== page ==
The Worst and the Best
By Chuck Trunks
From the middle of an oversized fabric couch in his dimly lit living room in Boise, with each sneaker firmly wedged on the side of a heavy coffee table, Keith prattled on and on about the numerous illustrators and editors who were messing with him at a New York publishing company. I tuned out his words as I attempted to decide who this guy looked like. Suddenly, I realized it wasn’t someone else he resembled. His face was surprisingly similar to a crumpled pillow I once had pulled from between my sofa’s cushions after I had stopped searching for it months earlier.
The mystery solved, I felt like I should tune in again. After all, this was an interview of sorts, whose outcome would decide whether I’d provide cover art for his soon-to-be-published novel, One White Whisker. As he angrily recounted the firings of a string of illustrators before me, it got interesting. I marveled at my ability to find the worst people to accept art commissions from. Yet something about Keith made me welcome his ridiculously low offer of payment, which was guaranteed to come with headaches and resentment. As I stood and shook hands with this diminutive, feisty old man, I felt like we weren’t agreeing on the same thing. He was securing the services of a freelance illustrator at a discount, while I was making an absurd promise to myself to be the one who actually satisfied him. Little did I know that the paltry fee I earned over three excruciating months would end up being the best commission I ever received.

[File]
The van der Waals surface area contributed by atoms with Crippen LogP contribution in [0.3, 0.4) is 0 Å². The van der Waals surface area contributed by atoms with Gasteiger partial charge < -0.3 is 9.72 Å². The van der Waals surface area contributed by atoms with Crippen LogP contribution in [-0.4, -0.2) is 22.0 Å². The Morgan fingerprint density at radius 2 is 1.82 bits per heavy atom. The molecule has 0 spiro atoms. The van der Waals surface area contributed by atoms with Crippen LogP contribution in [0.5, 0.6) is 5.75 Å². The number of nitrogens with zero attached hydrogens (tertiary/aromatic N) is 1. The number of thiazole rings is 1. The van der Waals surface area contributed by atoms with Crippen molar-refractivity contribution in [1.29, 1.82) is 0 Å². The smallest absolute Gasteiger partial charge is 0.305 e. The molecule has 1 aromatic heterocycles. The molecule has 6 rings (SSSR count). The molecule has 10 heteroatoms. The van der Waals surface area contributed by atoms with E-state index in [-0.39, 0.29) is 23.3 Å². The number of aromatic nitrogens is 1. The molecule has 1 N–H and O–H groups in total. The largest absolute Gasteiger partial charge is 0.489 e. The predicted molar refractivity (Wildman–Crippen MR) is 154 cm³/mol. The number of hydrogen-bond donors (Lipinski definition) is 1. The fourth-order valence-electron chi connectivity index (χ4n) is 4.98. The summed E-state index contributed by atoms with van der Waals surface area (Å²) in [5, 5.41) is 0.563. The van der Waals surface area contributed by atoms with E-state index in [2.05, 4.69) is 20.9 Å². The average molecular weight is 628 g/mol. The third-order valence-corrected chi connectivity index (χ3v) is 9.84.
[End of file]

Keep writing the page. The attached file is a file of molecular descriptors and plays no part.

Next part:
When he opened the door a few days later, Keith wore the same jeans and sneakers but with a different T-shirt. His expression was unchanged, a kind of crumpled resignation that could come only from a mixture of self-righteousness and perpetual indigestion. He decided I needed to be given a complete tour of the place, which ignited a fuse of worry, since I had a tennis match scheduled for that afternoon. Keith had the sequence of storytelling DNA that seems to activate in people once they’re eligible for Medicare. By the end of the house tour, I had listened to a handful of tales concerning events I hadn’t inquired about, and knew way too much about his every physical ailment. To this day, the word “ablation” transports me to Keith delivering one of several dozen soliloquies on incompetent doctors.
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